3. The Ordinary Natural Moisturizing Factors + HA works to help keep the outer layer of your skin hydrated. This product is a moisturizer, not a serum, but its blend of hyaluronic acid, amino acids, fatty acids, ceramides, phospholipids, and glycerin gives it an intensely targeted moisturizing effect. It’s the perfect moisturizer to apply after a skin-drying acne serum.

  4. The Inkey List Hyaluronic Acid Serum uses hyaluronic acid to quickly and easily hydrate your skin. It absorbs quickly to help your skin appear plump and smooth. 

  5. e.l.f. Vitamin C Serumdeeplyhydrates while delivering powerful antioxidants for brighter, even-toned skin. This serum is formulated with vitamin C, vitamin E, and pomegranate extract. Best of all, e.l.f. products are all-vegan and cruelty-free.

  6. Versed Just Breathe Clarifying Serum uses niacinamide, willow bark extract, and zinc to calm inflammation and decongest pores. This serum is typically safe enough to use after cleansing both in the morning and evening.

  7. Caudalie Vinopure Natural Salicylic Acid Pore Minimizing Serum is formulated for combination skin to combat acne and reduce the appearance of imperfections. The serum contains natural, non-comedogenic, non-photosensitizing ingredients for acne-prone skin, including salicylic acid, polyphenols, and niacinamides. 

  8. Glytone Enhance Brightening Serum reduces hyperpigmentation, leaving a brighter, even-toned complexion. This serum uses a formulation of azelaic acid, glycolic acid, and hyaluronic acid. 

  9. Paula's Choice 10% Niacinamide Booster is formulated to help improve uneven skin tone and the appearance of pores, texture, and fine lines. The serum combines 10% niacinamide with allantoin, licorice extracts, and vitamin C to provide potent antioxidant benefits.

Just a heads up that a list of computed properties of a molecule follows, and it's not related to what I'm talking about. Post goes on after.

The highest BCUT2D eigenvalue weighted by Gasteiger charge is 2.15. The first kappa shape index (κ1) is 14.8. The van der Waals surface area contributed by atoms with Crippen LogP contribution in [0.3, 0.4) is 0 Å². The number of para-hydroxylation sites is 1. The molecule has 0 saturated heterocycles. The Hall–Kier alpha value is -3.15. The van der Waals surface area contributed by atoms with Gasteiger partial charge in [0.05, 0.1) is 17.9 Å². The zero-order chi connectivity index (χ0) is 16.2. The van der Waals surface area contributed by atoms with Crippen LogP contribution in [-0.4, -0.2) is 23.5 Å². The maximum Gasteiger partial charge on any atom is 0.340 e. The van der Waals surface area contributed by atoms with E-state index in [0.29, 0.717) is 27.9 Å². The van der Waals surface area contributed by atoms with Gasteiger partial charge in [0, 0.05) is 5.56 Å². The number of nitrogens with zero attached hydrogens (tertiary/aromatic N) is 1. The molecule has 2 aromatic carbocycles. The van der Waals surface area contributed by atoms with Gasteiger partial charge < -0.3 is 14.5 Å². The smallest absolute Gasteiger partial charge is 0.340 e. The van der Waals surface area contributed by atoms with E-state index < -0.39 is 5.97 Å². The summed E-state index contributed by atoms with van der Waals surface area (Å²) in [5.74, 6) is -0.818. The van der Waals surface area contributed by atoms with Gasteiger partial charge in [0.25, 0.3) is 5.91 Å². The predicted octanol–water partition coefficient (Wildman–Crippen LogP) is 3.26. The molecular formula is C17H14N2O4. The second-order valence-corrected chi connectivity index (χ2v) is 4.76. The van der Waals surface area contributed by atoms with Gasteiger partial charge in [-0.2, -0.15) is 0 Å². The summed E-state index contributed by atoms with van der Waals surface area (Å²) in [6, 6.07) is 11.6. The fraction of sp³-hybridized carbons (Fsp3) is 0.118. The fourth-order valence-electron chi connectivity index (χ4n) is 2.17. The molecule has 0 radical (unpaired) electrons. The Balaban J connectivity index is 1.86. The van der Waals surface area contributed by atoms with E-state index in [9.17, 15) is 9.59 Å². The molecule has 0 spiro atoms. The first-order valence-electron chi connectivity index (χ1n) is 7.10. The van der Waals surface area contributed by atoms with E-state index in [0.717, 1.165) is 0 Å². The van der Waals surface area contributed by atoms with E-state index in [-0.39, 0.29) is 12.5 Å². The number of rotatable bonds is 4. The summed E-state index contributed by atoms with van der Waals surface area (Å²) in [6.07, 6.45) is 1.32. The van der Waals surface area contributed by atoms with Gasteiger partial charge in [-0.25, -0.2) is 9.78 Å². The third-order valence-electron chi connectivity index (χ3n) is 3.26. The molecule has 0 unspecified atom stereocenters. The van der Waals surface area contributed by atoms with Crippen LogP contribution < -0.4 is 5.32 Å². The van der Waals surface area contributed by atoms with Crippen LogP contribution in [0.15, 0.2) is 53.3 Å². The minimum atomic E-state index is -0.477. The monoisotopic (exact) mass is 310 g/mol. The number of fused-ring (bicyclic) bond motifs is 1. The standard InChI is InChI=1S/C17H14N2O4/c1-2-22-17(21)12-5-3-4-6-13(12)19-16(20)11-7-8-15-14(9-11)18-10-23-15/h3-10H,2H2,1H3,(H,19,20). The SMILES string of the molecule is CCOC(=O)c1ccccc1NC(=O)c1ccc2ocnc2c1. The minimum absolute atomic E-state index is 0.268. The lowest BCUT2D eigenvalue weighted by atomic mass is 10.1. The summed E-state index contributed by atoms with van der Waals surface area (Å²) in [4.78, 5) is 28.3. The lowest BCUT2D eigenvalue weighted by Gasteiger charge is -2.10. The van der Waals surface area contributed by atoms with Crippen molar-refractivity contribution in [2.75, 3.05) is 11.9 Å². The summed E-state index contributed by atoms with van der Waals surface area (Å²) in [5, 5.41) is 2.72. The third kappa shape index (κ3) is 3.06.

10. Mad Hippie Vitamin C Serum is formulated with vitamin E and ferulic acid, which support the effects of vitamin C, to help decrease the appearance of fine lines and hyperpigmentation.

What to avoid in acne serums

Remember to choose a serum based on your unique skin type and skincare goals. If your skin is prone to breakouts, choose a serum that doesn’t have pore-clogging (comedogenic) ingredients. Serums are concentrated skincare products. Know the side effects and watch for irritation, dryness, redness, and itching. If you have sensitive skin, perform a patch test before applying a new serum to the more sensitive areas of your face, like around your eyes.  

Some high doses of allegedly “good-for-you” ingredients can actually be irritating for some, including retinol and chemical exfoliants like salicylic acid. 

To really kick acne to the curb, you’ll likely need to do more than apply a nightly serum. Learn more about how to get rid of and prevent acne and whether your makeup might be causing pimples.

Personalized skincare from Curology

Curious about acne-fighting ingredients? Sign up for a free 30-day trial* and Curology’s team of licensed dermatology providers will create a personalized treatment plan to match your skin goals using effective ingredients. We take the time to see you, understand the nuances of your skin, and provide a personalized solution that just works so you can see and feel the difference.